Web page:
Then the question becomes whether they get high off of it, and physiologically, that just doesn’t make sense. We have tested the effects of TTX in a slew of other mammals, not just ourselves, and the results are the same—its an incredibly potent sodium channel inhibitor in every mammal that it has been given to. Universally, it paralyzes and kills, with consistent efficiency. Since the dolphins *aren’t* eating pufferfish, there’s no selective pressure for them to have developed sodium channels that don’t react to the toxin. And we know that their sodium channels can be lethally affected by other toxins—those from harmful algal blooms, for example. Why would they have evolved a defense to a toxin that they don’t encounter unless they choose to (TTX), yet remain susceptible to one that kills them every year?

      As a side note, the universal, potent nature of TTX is actually what makes it such a useful lab compound—it works on sodium channels from all kinds of species, so we can use to the study signaling pathways that involve those channels.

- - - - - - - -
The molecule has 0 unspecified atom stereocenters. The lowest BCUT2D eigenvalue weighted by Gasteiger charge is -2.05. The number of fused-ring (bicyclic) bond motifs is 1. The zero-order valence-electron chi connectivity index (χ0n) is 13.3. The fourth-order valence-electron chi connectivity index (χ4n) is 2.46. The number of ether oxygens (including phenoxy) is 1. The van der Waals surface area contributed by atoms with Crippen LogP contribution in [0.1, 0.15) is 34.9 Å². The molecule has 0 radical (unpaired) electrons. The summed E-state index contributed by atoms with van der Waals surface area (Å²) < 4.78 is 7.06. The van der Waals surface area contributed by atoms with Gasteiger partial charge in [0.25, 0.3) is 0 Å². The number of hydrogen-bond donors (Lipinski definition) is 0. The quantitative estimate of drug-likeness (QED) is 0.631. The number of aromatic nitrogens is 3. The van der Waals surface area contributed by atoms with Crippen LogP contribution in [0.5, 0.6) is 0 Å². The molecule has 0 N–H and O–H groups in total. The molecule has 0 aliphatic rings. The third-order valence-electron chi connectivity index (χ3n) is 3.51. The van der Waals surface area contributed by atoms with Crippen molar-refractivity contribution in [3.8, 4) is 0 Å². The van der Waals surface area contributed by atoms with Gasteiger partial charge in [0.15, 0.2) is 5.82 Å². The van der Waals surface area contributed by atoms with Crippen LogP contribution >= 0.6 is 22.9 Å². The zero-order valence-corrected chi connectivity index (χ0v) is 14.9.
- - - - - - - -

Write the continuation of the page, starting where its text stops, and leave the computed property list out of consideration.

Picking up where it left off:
• Bruce Cohen

        A few things….first, we know TTX works on a few species Na channels (human, rat, mouse, possibly a couple more), but the pufferfish itself is not susceptible because of
        mutations in the mouth of the target Na channel. Do dolphins might have a similar NaV channel? I don’t think the answer is known. Second, just because we can’t explain something doesn’t make it not so….this is a logical fallacy. Even if you don’t understand the mechanism of TTX on the dolphins, there is evidence for this behavior and they clearly experience some psycho-physiological effects (which in humans, we’d call a “high”). Third, adaptive pressures are much more nuanced than made out here. One or two point mutations in the outer mouth of Na channels could easily reduce the affinity of TTX 100-fold….again, this is seen for other co-evolved systems. And finally, a key point: humans do consume TTX for the high. People who know more about Japanese culture can weigh in, but my understanding is that Fugu is considered such a daredevil delicacy in Japan precisely because tiny amounts of residual TTX produce a certain sensation.